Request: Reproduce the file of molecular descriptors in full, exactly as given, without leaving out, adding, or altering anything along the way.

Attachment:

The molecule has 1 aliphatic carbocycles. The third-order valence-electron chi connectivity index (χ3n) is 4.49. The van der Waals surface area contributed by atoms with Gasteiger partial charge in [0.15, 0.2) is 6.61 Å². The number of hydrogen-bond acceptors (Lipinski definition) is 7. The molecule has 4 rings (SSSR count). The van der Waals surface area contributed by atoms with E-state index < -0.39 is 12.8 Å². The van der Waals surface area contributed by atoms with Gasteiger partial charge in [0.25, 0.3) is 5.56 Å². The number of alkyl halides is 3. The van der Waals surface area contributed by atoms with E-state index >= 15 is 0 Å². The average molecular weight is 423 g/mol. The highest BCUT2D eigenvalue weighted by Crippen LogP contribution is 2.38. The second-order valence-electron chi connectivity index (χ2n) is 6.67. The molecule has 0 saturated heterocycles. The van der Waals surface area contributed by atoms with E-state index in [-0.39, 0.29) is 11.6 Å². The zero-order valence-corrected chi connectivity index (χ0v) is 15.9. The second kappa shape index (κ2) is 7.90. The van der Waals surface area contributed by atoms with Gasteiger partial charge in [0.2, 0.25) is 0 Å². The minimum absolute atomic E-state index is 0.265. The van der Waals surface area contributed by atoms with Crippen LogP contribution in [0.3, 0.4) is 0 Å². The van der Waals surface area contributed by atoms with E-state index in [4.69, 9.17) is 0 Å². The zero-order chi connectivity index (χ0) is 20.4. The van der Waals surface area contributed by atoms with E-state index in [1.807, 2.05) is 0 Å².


The molecule has 1 aliphatic carbocycles. The third-order valence-electron chi connectivity index (χ3n) is 4.49. The van der Waals surface area contributed by atoms with Gasteiger partial charge in [0.15, 0.2) is 6.61 Å². The number of hydrogen-bond acceptors (Lipinski definition) is 7. The molecule has 4 rings (SSSR count). The van der Waals surface area contributed by atoms with E-state index < -0.39 is 12.8 Å². The van der Waals surface area contributed by atoms with Gasteiger partial charge in [0.25, 0.3) is 5.56 Å². The number of alkyl halides is 3. The van der Waals surface area contributed by atoms with E-state index >= 15 is 0 Å². The average molecular weight is 423 g/mol. The highest BCUT2D eigenvalue weighted by Crippen LogP contribution is 2.38. The second-order valence-electron chi connectivity index (χ2n) is 6.67. The molecule has 0 saturated heterocycles. The van der Waals surface area contributed by atoms with E-state index in [-0.39, 0.29) is 11.6 Å². The zero-order valence-corrected chi connectivity index (χ0v) is 15.9. The second kappa shape index (κ2) is 7.90. The van der Waals surface area contributed by atoms with Gasteiger partial charge in [0.2, 0.25) is 0 Å². The minimum absolute atomic E-state index is 0.265. The van der Waals surface area contributed by atoms with Crippen LogP contribution in [0.3, 0.4) is 0 Å². The van der Waals surface area contributed by atoms with E-state index in [4.69, 9.17) is 0 Å². The zero-order chi connectivity index (χ0) is 20.4. The van der Waals surface area contributed by atoms with E-state index in [1.807, 2.05) is 0 Å².